Rheumatoid Arthritis (RA) Explained

What is RA?

Arthritis is a condition that causes inflammation of the joints. Two types of arthritis are osteoarthritis (OA) and RA. OA, the more common type, affecting 1 in 10 Canadians, and the one most people think of when they hear the term "arthritis," affects mainly the joints and bones. RA, however, can affect many more parts of the body. If it is not treated early, RA has the potential to result in serious joint damage. RA may come on suddenly or appear slowly over time. Its symptoms may include pain, swelling, stiffness in the joints, joint heat, and nodules or lumps under your skin, and fatigue associated with the above symptoms. How quickly RA progresses and how severe it is differs from person to person.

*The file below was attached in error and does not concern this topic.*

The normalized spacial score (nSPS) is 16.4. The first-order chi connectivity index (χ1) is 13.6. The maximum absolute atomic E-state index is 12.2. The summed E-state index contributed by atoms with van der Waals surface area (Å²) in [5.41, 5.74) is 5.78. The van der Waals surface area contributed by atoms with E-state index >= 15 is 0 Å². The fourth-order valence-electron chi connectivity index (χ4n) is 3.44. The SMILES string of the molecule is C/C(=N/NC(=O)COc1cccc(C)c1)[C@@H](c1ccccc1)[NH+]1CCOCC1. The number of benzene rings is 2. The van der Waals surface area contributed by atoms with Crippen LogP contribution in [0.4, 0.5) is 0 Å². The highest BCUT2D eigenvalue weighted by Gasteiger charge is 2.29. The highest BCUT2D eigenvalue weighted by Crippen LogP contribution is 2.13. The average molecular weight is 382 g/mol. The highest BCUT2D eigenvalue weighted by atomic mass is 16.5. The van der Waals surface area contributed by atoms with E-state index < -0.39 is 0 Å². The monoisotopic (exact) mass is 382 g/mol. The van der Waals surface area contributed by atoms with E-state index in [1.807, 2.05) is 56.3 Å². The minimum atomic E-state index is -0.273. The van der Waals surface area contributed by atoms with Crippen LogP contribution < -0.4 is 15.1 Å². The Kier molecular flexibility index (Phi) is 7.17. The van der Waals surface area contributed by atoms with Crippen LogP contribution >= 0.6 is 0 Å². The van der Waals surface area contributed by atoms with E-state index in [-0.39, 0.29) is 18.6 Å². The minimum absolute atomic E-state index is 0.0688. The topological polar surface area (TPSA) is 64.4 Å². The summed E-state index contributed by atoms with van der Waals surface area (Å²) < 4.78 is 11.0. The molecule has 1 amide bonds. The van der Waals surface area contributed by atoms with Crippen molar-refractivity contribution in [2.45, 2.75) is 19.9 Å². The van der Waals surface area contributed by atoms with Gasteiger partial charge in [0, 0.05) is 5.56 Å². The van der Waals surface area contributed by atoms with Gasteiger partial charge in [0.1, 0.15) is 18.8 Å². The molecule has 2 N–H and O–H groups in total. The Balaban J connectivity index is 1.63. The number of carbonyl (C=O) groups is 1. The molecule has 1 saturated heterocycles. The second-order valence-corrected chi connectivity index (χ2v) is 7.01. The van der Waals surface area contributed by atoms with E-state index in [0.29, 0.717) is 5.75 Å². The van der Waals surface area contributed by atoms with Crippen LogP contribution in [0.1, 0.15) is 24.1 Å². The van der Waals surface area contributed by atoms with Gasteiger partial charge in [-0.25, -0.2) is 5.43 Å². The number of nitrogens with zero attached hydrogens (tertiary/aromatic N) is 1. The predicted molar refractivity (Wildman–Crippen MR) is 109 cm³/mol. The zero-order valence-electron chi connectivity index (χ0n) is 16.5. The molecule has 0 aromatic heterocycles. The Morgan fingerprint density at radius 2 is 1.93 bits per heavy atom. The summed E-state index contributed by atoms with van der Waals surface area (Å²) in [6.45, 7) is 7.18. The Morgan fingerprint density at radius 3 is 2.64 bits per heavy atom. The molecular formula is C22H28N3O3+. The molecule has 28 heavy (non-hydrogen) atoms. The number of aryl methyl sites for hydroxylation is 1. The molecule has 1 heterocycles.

RA is a disease of the immune system. In RA, the immune system attacks the body's own healthy cells, mistaking them for cells that don't normally belong to the body. This causes inflammation in the lining and connective tissues of the joints.

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"Now I'm out and talking more about my arthritis. If I can understand my disease, and be vocal about it, maybe I can help someone else.
—ENBREL RA patient

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